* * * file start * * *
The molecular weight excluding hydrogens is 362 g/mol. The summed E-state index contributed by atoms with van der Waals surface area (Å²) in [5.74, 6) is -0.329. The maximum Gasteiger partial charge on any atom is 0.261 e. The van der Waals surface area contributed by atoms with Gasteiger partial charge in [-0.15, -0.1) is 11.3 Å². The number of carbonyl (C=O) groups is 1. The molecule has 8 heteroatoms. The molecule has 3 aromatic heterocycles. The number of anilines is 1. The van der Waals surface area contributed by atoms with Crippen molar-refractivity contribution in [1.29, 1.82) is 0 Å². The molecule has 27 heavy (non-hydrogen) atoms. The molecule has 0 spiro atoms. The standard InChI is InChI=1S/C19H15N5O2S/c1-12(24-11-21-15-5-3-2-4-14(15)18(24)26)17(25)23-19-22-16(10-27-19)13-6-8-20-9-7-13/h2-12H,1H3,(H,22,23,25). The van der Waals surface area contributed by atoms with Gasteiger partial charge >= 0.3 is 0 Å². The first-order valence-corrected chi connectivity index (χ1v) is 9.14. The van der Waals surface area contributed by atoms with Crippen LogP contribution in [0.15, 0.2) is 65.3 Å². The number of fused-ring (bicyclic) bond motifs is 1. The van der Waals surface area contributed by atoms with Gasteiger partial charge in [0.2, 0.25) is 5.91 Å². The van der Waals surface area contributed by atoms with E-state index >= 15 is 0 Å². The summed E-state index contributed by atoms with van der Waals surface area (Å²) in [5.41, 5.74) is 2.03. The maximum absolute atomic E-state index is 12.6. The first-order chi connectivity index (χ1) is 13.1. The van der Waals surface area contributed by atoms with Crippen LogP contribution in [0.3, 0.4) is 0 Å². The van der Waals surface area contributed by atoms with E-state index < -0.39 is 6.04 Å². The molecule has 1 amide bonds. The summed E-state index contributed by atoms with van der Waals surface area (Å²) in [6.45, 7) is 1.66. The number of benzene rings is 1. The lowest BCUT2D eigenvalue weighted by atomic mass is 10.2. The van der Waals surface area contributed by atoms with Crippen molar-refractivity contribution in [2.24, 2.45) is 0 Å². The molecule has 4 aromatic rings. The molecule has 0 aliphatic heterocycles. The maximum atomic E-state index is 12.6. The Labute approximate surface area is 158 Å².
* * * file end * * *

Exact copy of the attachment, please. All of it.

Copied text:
The molecular weight excluding hydrogens is 362 g/mol. The summed E-state index contributed by atoms with van der Waals surface area (Å²) in [5.74, 6) is -0.329. The maximum Gasteiger partial charge on any atom is 0.261 e. The van der Waals surface area contributed by atoms with Gasteiger partial charge in [-0.15, -0.1) is 11.3 Å². The number of carbonyl (C=O) groups is 1. The molecule has 8 heteroatoms. The molecule has 3 aromatic heterocycles. The number of anilines is 1. The van der Waals surface area contributed by atoms with Crippen molar-refractivity contribution in [1.29, 1.82) is 0 Å². The molecule has 27 heavy (non-hydrogen) atoms. The molecule has 0 spiro atoms. The standard InChI is InChI=1S/C19H15N5O2S/c1-12(24-11-21-15-5-3-2-4-14(15)18(24)26)17(25)23-19-22-16(10-27-19)13-6-8-20-9-7-13/h2-12H,1H3,(H,22,23,25). The van der Waals surface area contributed by atoms with Gasteiger partial charge >= 0.3 is 0 Å². The first-order valence-corrected chi connectivity index (χ1v) is 9.14. The van der Waals surface area contributed by atoms with Crippen LogP contribution in [0.15, 0.2) is 65.3 Å². The number of fused-ring (bicyclic) bond motifs is 1. The van der Waals surface area contributed by atoms with Gasteiger partial charge in [0.2, 0.25) is 5.91 Å². The van der Waals surface area contributed by atoms with E-state index >= 15 is 0 Å². The summed E-state index contributed by atoms with van der Waals surface area (Å²) in [5.41, 5.74) is 2.03. The maximum absolute atomic E-state index is 12.6. The first-order chi connectivity index (χ1) is 13.1. The van der Waals surface area contributed by atoms with Crippen LogP contribution in [0.3, 0.4) is 0 Å². The van der Waals surface area contributed by atoms with E-state index < -0.39 is 6.04 Å². The molecule has 1 amide bonds. The summed E-state index contributed by atoms with van der Waals surface area (Å²) in [6.45, 7) is 1.66. The number of benzene rings is 1. The lowest BCUT2D eigenvalue weighted by atomic mass is 10.2. The van der Waals surface area contributed by atoms with Crippen molar-refractivity contribution in [2.24, 2.45) is 0 Å². The molecule has 4 aromatic rings. The molecule has 0 aliphatic heterocycles. The maximum atomic E-state index is 12.6. The Labute approximate surface area is 158 Å².